Blues and Royals, Mounted Farrier, Bronze

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Blues and Royals, Mounted Farrier, Bronze
The Royal Horse Guards were directly descended from the Regiment of Horse raised by Oliver Cromwell in 1650 to fight with the Parliamentary Army in the Civil War. After the Restoration of the Monarchy in 1660, King Charles II took over the Regiment and under the command of the Earl of Oxford (Aubrey de Vere) it was renamed the "Royal Regiment of Horse". In time this Regiment became associated with the Earl's livery, Oxford Blue and after about 1690 it was nicknamed "The Oxford Blues". In 1750 this nickname was incorporated into the offical name of the Regiment which became "The Royal Horse Guards Blue". In 1819 their title was again changed to "Royal Horse Guards (The Blues) and in 1820, as a compliment to their Colonel, The Duke of Wellington, and to acknowledge their courageous and distinguished service at the Battle of Waterloo in 1815, "The Blues" were granted the full status of "The Household Cavalry".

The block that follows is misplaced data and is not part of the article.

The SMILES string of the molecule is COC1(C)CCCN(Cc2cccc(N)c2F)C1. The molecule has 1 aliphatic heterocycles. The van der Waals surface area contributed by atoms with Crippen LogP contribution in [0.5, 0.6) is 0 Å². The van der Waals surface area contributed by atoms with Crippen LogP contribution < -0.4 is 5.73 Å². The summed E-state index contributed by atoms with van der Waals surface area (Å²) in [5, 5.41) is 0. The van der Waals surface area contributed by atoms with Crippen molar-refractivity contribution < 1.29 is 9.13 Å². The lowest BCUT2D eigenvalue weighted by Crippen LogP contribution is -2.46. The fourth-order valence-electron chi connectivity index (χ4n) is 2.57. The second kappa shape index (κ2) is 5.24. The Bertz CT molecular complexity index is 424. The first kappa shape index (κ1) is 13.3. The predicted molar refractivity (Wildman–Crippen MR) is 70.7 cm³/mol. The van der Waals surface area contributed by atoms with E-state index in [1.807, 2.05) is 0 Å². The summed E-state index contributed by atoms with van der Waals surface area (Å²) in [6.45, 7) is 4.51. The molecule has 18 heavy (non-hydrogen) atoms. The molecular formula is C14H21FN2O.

Dragoons were mounted infantrymen, equipped with muskets, who could ride into battle, dismount and fight on foot. Their use offered field commanders the opportunity to combine mobility and firepower into a battle winning combination. The soldiers of the Dragoons were considered elite as they had to combine personal initiative, courage and a variety of skills to be effective. These were the kind of fighting men who made up the Dragoon Regiments.

Stands 13" tall on its base, 11" long and 7" wide.